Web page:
The VoIP Service Blog

Compare and review IP Telephony & VoIP providers. News on the latest technology, from mobile Internet to IPTV.

Second Talk brings Skype to Second Life

Wednesday, January 24, 2007

VoIP has moved beyond reality into the realm of the virtual world we know as Second Life. Skype Journal announces:
Centric today announced Second Talk, an easy-to-use voice communication system for Second Life. Second Talk "headsets" automatically scan for other Second Talk users nearby, and offer instant voice chat for groups of up to 10 users through Skype, a popular Voice over IP communication platform.

While this isn't the first attempt at voice communication within SecondLife, it is probably the first that works with Skype. I know quite a few people who use Skype and SecondLife at the same time (myself included now and then), but not quite like this.
This sounds like it may just catch on among Second Lifers. You can pick up your portable virtual headsets here.

How VoIP can help your career

Monday, January 22, 2007

Wanna be a hero at your company? Propose a switch to Voice over IP! VoIP has the potential to save costs, simplify tasks, and increase productivity. Read on for more of the info you need to sell your boss on a VoIP system at VoIP News.

Watch out though, because it could also get you fired. A corporate communication system is no game. If you buy into a flawed system, you would probably get singled out as the scapegoat. Don't let it happen. Be sure to fully research your proposal, starting with the guide and resources mentioned in the article.

Oh, and when you get that raise, don't forget who gave you the initial push ... ;-)

Categories: ,

Nintendo DS hacks for free WiFi VoIP calls

Saturday, January 13, 2007

Since the Nintendo DS has a built-in microphone and a wireless Internet connection, what's to stop it from being used as a WiFi phone, or the DSphone, if you will?

Nintendo DSI've scoured the 'net and found some projects currently underway that claim to do just that, albeit with limitations.

VoiceChatClient is a homebrew application that lets you freely call anyone who also has VoiceChatClient installed on their DS. This hack even adds extra value by transmitting what you write on the touch screen to the other person! VCC requires hacked firmware or some type of passthrough device. (source)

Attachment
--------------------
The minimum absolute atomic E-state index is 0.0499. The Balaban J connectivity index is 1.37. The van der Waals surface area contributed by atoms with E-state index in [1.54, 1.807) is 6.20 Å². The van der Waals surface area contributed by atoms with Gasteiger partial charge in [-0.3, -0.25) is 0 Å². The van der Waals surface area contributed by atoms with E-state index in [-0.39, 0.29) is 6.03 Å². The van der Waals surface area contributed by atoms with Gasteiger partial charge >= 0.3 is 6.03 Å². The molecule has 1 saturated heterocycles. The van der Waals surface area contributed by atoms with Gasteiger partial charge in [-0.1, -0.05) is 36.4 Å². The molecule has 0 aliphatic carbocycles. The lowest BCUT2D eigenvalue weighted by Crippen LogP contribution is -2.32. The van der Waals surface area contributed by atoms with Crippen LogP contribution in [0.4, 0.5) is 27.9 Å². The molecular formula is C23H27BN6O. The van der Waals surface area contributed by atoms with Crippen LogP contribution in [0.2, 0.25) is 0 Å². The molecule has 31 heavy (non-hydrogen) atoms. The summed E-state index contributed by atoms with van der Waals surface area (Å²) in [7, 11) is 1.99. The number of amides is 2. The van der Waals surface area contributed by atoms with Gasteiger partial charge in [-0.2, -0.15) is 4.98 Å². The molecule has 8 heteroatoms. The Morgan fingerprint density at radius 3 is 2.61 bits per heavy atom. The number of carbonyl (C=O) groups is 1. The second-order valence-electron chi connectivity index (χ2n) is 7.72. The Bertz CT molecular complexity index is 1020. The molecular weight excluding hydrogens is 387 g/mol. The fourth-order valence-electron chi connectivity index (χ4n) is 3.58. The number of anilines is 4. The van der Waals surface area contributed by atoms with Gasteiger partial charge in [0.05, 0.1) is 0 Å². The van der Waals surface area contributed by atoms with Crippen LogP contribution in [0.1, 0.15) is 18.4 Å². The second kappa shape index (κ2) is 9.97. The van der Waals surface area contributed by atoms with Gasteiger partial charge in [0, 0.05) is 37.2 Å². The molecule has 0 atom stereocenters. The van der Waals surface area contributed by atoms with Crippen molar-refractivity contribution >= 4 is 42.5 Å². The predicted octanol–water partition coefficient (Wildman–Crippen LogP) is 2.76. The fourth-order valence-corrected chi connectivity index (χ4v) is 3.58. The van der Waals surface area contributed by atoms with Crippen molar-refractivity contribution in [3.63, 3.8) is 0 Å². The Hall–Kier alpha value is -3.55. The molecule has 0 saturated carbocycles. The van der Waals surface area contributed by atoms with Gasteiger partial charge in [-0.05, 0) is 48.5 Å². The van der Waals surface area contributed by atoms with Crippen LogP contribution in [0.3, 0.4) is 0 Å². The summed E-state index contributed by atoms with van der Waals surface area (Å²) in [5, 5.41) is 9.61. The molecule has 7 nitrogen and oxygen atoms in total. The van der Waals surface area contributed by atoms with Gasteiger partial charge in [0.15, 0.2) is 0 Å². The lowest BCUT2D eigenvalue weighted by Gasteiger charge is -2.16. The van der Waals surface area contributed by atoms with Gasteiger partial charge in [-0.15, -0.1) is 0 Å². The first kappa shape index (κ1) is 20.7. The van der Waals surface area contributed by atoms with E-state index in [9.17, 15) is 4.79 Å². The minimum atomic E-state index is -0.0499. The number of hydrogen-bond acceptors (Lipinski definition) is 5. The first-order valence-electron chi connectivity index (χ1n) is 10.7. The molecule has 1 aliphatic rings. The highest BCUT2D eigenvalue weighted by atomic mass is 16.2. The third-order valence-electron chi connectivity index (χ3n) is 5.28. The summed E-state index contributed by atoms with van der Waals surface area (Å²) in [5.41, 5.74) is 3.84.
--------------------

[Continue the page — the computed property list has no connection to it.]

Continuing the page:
DSpeak has been developed by Nintendo themselves, but aside from a demo at E3 in 2005, nothing more has been heard about this program. DSpeak will reportedly allow in-game and out-of-game chat. And when you speak, an on-screen Mario or Wario avatar lip syncs along! (source)

HelloDS was released some time ago as a proof-of-concept hack, along with a promise of a future version of this homebrew software. Unfortunately, the update has not been forthcoming. The initial version is still available and requires the firmware hack or passthrough. (source)

Metroid Prime: Hunters is currently the most easily accessible option for chatting with your DS buddies. All it requires is the Metroid Prime: Hunters game and a WiFi connection. You might want the NDS VoIP headset too. For this VoIP solution, you just meet the person you want to speak with in the same pre-game lobby and talk. It also works post-game, but not during. (source)

Conclusion: Though this handheld gaming device is certainly capable of competing with other mobile WiFi phones, the current state of Nintendo DS VoIP affairs isn't very exciting. None of the above solutions include support for SIP or for dialing out. However, the demand seems to be out there, so the DS might get to see a true VoIP app yet.

UPDATE 9/14/07: SvSIP, a VoIP client using the open SIP protocol, is released for the DS.

Have you made calls on the Nintendo DS? I'd love to get your feedback in the comments section. Don't forget to subscribe to the feed to receive updates on this subject.

Labels: , , , , , , , , , , ,

Does the iPhone measure up as the portable holy grail?

Tuesday, January 09, 2007